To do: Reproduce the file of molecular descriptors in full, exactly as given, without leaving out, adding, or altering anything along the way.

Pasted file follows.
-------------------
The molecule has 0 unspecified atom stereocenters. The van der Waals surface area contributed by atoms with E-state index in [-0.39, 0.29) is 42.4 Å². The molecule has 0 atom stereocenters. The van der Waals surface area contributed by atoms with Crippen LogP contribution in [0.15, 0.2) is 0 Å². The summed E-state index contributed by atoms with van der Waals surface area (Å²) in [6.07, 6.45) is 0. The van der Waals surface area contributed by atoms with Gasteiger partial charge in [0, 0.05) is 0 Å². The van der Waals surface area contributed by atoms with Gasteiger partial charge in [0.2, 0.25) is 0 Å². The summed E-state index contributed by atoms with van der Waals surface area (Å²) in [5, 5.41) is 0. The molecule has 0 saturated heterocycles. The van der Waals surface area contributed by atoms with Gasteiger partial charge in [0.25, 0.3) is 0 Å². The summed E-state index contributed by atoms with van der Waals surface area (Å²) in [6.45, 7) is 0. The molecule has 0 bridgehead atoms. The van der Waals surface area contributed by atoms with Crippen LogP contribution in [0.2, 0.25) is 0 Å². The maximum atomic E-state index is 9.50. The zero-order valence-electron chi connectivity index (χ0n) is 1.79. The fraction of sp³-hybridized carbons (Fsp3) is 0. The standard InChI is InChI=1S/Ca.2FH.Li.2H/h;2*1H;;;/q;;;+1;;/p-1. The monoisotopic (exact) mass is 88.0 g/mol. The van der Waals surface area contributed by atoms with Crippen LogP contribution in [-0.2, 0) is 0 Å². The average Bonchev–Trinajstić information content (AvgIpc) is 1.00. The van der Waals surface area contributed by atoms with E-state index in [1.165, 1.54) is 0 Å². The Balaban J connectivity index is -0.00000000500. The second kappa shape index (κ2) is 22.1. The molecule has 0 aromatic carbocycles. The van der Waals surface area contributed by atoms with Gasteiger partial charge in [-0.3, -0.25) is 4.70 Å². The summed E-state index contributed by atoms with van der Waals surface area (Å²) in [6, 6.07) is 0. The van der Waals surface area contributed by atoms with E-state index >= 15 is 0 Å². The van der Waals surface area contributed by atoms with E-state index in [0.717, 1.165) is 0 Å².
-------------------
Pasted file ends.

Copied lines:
The molecule has 0 unspecified atom stereocenters. The van der Waals surface area contributed by atoms with E-state index in [-0.39, 0.29) is 42.4 Å². The molecule has 0 atom stereocenters. The van der Waals surface area contributed by atoms with Crippen LogP contribution in [0.15, 0.2) is 0 Å². The summed E-state index contributed by atoms with van der Waals surface area (Å²) in [6.07, 6.45) is 0. The van der Waals surface area contributed by atoms with Gasteiger partial charge in [0, 0.05) is 0 Å². The van der Waals surface area contributed by atoms with Gasteiger partial charge in [0.2, 0.25) is 0 Å². The summed E-state index contributed by atoms with van der Waals surface area (Å²) in [5, 5.41) is 0. The molecule has 0 saturated heterocycles. The van der Waals surface area contributed by atoms with Gasteiger partial charge in [0.25, 0.3) is 0 Å². The summed E-state index contributed by atoms with van der Waals surface area (Å²) in [6.45, 7) is 0. The molecule has 0 bridgehead atoms. The van der Waals surface area contributed by atoms with Crippen LogP contribution in [0.2, 0.25) is 0 Å². The maximum atomic E-state index is 9.50. The zero-order valence-electron chi connectivity index (χ0n) is 1.79. The fraction of sp³-hybridized carbons (Fsp3) is 0. The standard InChI is InChI=1S/Ca.2FH.Li.2H/h;2*1H;;;/q;;;+1;;/p-1. The monoisotopic (exact) mass is 88.0 g/mol. The van der Waals surface area contributed by atoms with Crippen LogP contribution in [-0.2, 0) is 0 Å². The average Bonchev–Trinajstić information content (AvgIpc) is 1.00. The van der Waals surface area contributed by atoms with E-state index in [1.165, 1.54) is 0 Å². The Balaban J connectivity index is -0.00000000500. The second kappa shape index (κ2) is 22.1. The molecule has 0 aromatic carbocycles. The van der Waals surface area contributed by atoms with Gasteiger partial charge in [-0.3, -0.25) is 4.70 Å². The summed E-state index contributed by atoms with van der Waals surface area (Å²) in [6, 6.07) is 0. The van der Waals surface area contributed by atoms with E-state index >= 15 is 0 Å². The van der Waals surface area contributed by atoms with E-state index in [0.717, 1.165) is 0 Å².